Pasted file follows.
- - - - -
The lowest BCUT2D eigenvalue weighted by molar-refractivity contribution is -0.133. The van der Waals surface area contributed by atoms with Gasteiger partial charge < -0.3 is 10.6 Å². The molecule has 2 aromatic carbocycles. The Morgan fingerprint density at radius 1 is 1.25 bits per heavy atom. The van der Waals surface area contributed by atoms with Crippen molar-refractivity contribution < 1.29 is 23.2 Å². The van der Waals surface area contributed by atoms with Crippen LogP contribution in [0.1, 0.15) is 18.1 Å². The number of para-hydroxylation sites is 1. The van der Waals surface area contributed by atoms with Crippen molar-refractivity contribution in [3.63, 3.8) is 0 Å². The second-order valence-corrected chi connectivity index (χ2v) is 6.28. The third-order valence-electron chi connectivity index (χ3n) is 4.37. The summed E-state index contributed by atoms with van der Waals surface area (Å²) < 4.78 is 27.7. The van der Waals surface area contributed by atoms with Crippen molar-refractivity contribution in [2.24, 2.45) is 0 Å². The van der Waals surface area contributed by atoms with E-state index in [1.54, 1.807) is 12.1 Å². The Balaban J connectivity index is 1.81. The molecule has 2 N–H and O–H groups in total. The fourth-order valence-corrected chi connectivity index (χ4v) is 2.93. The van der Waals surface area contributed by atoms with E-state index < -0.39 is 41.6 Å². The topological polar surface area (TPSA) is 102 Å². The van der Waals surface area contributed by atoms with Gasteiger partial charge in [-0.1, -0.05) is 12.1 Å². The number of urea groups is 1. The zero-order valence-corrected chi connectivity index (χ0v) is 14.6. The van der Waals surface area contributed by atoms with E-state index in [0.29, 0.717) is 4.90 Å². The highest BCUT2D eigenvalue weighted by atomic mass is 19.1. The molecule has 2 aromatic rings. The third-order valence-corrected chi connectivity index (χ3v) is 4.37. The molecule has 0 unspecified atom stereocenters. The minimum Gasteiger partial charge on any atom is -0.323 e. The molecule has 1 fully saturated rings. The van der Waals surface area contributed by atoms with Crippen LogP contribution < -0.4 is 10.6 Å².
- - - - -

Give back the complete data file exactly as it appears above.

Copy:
The lowest BCUT2D eigenvalue weighted by molar-refractivity contribution is -0.133. The van der Waals surface area contributed by atoms with Gasteiger partial charge < -0.3 is 10.6 Å². The molecule has 2 aromatic carbocycles. The Morgan fingerprint density at radius 1 is 1.25 bits per heavy atom. The van der Waals surface area contributed by atoms with Crippen molar-refractivity contribution < 1.29 is 23.2 Å². The van der Waals surface area contributed by atoms with Crippen LogP contribution in [0.1, 0.15) is 18.1 Å². The number of para-hydroxylation sites is 1. The van der Waals surface area contributed by atoms with Crippen molar-refractivity contribution in [3.63, 3.8) is 0 Å². The second-order valence-corrected chi connectivity index (χ2v) is 6.28. The third-order valence-electron chi connectivity index (χ3n) is 4.37. The summed E-state index contributed by atoms with van der Waals surface area (Å²) < 4.78 is 27.7. The van der Waals surface area contributed by atoms with Crippen molar-refractivity contribution in [2.24, 2.45) is 0 Å². The van der Waals surface area contributed by atoms with E-state index in [1.54, 1.807) is 12.1 Å². The Balaban J connectivity index is 1.81. The molecule has 2 N–H and O–H groups in total. The fourth-order valence-corrected chi connectivity index (χ4v) is 2.93. The van der Waals surface area contributed by atoms with E-state index < -0.39 is 41.6 Å². The topological polar surface area (TPSA) is 102 Å². The van der Waals surface area contributed by atoms with Gasteiger partial charge in [-0.1, -0.05) is 12.1 Å². The number of urea groups is 1. The zero-order valence-corrected chi connectivity index (χ0v) is 14.6. The van der Waals surface area contributed by atoms with E-state index in [0.29, 0.717) is 4.90 Å². The highest BCUT2D eigenvalue weighted by atomic mass is 19.1. The molecule has 2 aromatic rings. The third-order valence-corrected chi connectivity index (χ3v) is 4.37. The molecule has 0 unspecified atom stereocenters. The minimum Gasteiger partial charge on any atom is -0.323 e. The molecule has 1 fully saturated rings. The van der Waals surface area contributed by atoms with Crippen LogP contribution < -0.4 is 10.6 Å².